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The Unarmored Battleship

Tendency is Toward High Speed, Great Gun Power and Large Displacement

By Yates Stirling

The Destroyer and the Torpedo

High Speed and Quick Turning Ability the Effective Answer to the Torpedo

Our Industrial Mobilization

Progress of the Work of the Council for National Defense and the Advisory Commission

The Machinery of Ships

Some of the Improvements and Tendencies in the Shipbuilding Industry
[Engineering notes]

By H. C. Dinger

Anti-Submarine Patrol

How Submarine Chasers Round Up Underwater Craft

By Marion Eppley

The New 16-Inch Coast-Defense Gun

The Powerful Rifle Which Will Form the Chief Weapon of Our Coast Defenses

The Battle of The Caribbean

A Modern Sea Fight as It Would Look from the Fire-Control Platform of the Oklahoma

By T. Bernard Walker

Our Aerial Coast Defenses

The Role of American Aircraft in Cooperation with Coast Fortifications and Naval Units, and the Meaning of the Aerial Coast Patrol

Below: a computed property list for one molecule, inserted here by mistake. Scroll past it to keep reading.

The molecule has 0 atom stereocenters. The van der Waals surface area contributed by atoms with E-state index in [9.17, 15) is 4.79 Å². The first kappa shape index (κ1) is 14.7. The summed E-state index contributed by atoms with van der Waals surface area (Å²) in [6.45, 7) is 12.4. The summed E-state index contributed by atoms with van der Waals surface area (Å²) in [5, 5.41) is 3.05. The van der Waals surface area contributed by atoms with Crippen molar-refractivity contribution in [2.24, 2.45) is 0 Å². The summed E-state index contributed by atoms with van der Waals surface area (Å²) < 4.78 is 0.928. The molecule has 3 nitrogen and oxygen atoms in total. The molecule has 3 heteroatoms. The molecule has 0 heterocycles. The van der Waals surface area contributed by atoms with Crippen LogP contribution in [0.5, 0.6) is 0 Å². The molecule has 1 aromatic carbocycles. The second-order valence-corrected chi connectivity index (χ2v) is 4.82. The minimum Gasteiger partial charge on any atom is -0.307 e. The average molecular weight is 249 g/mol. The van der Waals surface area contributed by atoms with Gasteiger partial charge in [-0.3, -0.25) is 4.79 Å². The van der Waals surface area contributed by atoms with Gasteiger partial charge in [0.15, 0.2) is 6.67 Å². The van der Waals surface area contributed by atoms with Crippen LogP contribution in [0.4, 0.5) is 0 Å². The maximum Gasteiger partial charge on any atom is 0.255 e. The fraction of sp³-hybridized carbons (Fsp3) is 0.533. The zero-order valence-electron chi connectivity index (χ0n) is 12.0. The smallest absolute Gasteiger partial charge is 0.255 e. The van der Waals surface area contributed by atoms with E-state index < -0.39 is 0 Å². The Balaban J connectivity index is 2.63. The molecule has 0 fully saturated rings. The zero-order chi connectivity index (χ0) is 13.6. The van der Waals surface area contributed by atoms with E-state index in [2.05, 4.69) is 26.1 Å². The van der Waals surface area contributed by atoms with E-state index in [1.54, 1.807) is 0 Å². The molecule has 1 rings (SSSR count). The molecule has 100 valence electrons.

Notes on Our Inadequate Submarine

A Weapon Neglected in the Land of Its Inception

By John Shegog

The Development of the "Big-Gun Ship"

How the Navies of the World Have Adopted the Center-line Position for the Heavy Guns

By Blue Jacket

A Grave Military Defect in our Battle-Cruisers

Ships That May Find Themselves Too Slow for Battle-Cruisers, Too Lightly Armored for Battleships

America and Germany--A Comparison of Naval Strength

The Numbers and Power of Ships and Guns in the Two Navies

Heavy Mobile Artillery

Its Value as an Asset for Defense in the United States

By C. E. Kilbourne

The German Merchant Fleet

Ports All Over the World Which Are Giving It Shelter

Origin and Culture of the Navel Orange

Suture Manufacture in America

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    Recently Patented Inventions- March 3, 1917

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March 03, 1917The Naval Number--special issue of the Scientific American

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